Casino Games to Play When Looking for Low House Edges

casino edgeThe casino floor offers many betting opportunities but not all gambling games are created equal. Payout percentages vary vastly across different games, and even across different bet types within the same game. Understanding of phenomena like theoretical return and the house edge is crucial to every gambler’s success.

Armed with this knowledge, savvy players can maximize their winning chances, and more importantly, cut down their long-term losses to the bare minimum. All casino games favour the house but the real question is to what extent? Casino Guardian offers readers a refresher on how house advantage works, along with a list of games where they can find the lowest house edges.

The House Edge, or Why the House Always Wins?

If there is anything certain on the casino floor, it is that the house inevitably wins in the end. Like all other commercial enterprises, gambling operators implement a business model that aims to secure their profitability over the long haul. The casino stands better long-term chances of winning than players because all games it offers have a built-in advantage that favours the house.

Said advantage is known as the house edge and reflects the overall profits the casino expects to generate over the long run from each game it operates. Another way to define the house edge is by saying it represents the ratio of players’ average losses to their original wagers. Let’s use the chance game of roulette as an example where the highest payout is 35 to 1 for a winning straight bet on an individual number.

The game’s European version uses a wheel with 37 pockets as it features a single zero along with numbers 1 through 36. The true odds of losing with a straight bet are 36 to 1, not 35 to 1 like the casino pays you. Players can determine the house edge for a given bet by subtracting the payout from the odds of losing and multiplying the result by the probability of winning.

The casino collects $27,000 out of every $1 million wagered on single-zero roulette tables.

In the case of single-zero roulette, the house edge is equal to (36/1 – 35/1) * 1/37 = 1 * 1/37 = 0.0270, which corresponds to 2.70% when converted to a percentage. It follows that the house retains 2.70% of all money wagered at single-zero roulette tables. The house edge on double-zero wheels with 38 pockets in total is even higher at (37/1 – 35/1) * 1/38 = 2 * 1/38 = 0.0526 (5.26%).

The casino can reasonably expect to generate an average of $27,000 in profits out of every $1,000,000 players bet at its single-zero roulette tables (and $52,600 from double-zero games). The remaining $973,000 represents the so-called theoretical return to player (RTP), which corresponds to 97.30% in single-zero roulette.

Both the RTP and the house edge differ across the board, depending on what game you play. In some games like craps, the house edges can soar as high as 16.67%, while in others, the casino’s advantage is less than half a percent.

The House Edge

Player Fallacies about the House Edge

Fallacy №1 – The House Edge Can Play Out within a Single Sitting

Some gamblers are aware there is a house edge but fail to fully comprehend the real implications it has for their bankrolls. They assume the 2.70% house edge in roulette means they would join the table with say $100, play for several hours, and end up losing exactly $2.70. It is crucial to understand the casino’s built-in mathematical advantage manifests itself over the long term. If all players bankrupt their bankrolls in a single sitting, no one would be interested in playing casino games, right?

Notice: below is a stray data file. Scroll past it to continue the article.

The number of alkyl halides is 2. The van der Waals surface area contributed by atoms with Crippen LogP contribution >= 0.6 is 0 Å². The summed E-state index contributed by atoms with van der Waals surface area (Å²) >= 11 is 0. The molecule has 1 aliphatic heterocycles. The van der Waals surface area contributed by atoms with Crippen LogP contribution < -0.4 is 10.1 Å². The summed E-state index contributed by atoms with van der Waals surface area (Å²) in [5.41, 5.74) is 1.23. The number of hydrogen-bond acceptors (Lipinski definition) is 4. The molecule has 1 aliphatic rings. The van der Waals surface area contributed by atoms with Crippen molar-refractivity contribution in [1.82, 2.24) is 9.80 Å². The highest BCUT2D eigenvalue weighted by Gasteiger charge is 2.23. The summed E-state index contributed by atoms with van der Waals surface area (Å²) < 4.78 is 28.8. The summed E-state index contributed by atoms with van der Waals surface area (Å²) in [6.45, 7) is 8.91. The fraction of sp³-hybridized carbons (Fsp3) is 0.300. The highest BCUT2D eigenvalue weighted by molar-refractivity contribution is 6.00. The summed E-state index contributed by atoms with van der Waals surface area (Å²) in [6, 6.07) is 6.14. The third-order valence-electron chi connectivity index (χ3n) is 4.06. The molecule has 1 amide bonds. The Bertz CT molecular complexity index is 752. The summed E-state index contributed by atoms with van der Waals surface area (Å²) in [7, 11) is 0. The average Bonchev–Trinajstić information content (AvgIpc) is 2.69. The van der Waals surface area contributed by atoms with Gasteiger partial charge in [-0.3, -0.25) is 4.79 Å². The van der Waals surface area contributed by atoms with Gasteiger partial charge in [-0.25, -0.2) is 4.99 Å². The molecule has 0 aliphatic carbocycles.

Fallacy №2 – The House Edge Applies to One’s Starting Bankroll

Another misconception about the house edge is that it applies to a player’s starting bankroll, but this is not the case, and here is why. Let’s suppose a person wagers $10 per spin on a single-zero wheel which produces approximately fifty spins each hour. The person would lose some rounds and win others. Either way, they are betting $500 every hour they spend at the table.

Provided that the house advantage manifests itself perfectly, the player’s expected value would be – 0.027 * 10.00 * 200 = – $54 after four hours of play. As you can see, this amount is considerably greater than what the player expected as a result of misunderstanding the casino advantage.

Fallacy №3 – The Player Can Beat the Casino in the Long Term

The more bets you make, the closer you arrive at your expected value, which is negative in the presence of the house edge. A player can end a betting session ahead over the short term but the house edge will inevitably grind down their bankroll over the long run.

The house edge is a statistical average and the more hands or spins you go through, the closer you get to this average. Gambling operators are also aware of this fact, which is why they would do anything within their power to prolong patrons’ stay on the gaming floor.

There are no windows, clocks, or anything else there that would indicate the passage of time. Many first-timers at the casino floor are thrilled by the free beverages casino managers offer them but this is just another way to get them to stay longer. Where it comes to gambling, getting inebriated does more damage than good.

Player Fallacies about the House Edge

House Edge vs. House Hold

Many players fail to make a distinction between the terms “house edge” and “house hold”, but there is a difference. As we previously explained, the casino’s built-in mathematical advantage represents the amount the house collects from each game in the long term. The term “hold” designates how many chips the house retains out of the total number of chips sold at a given table.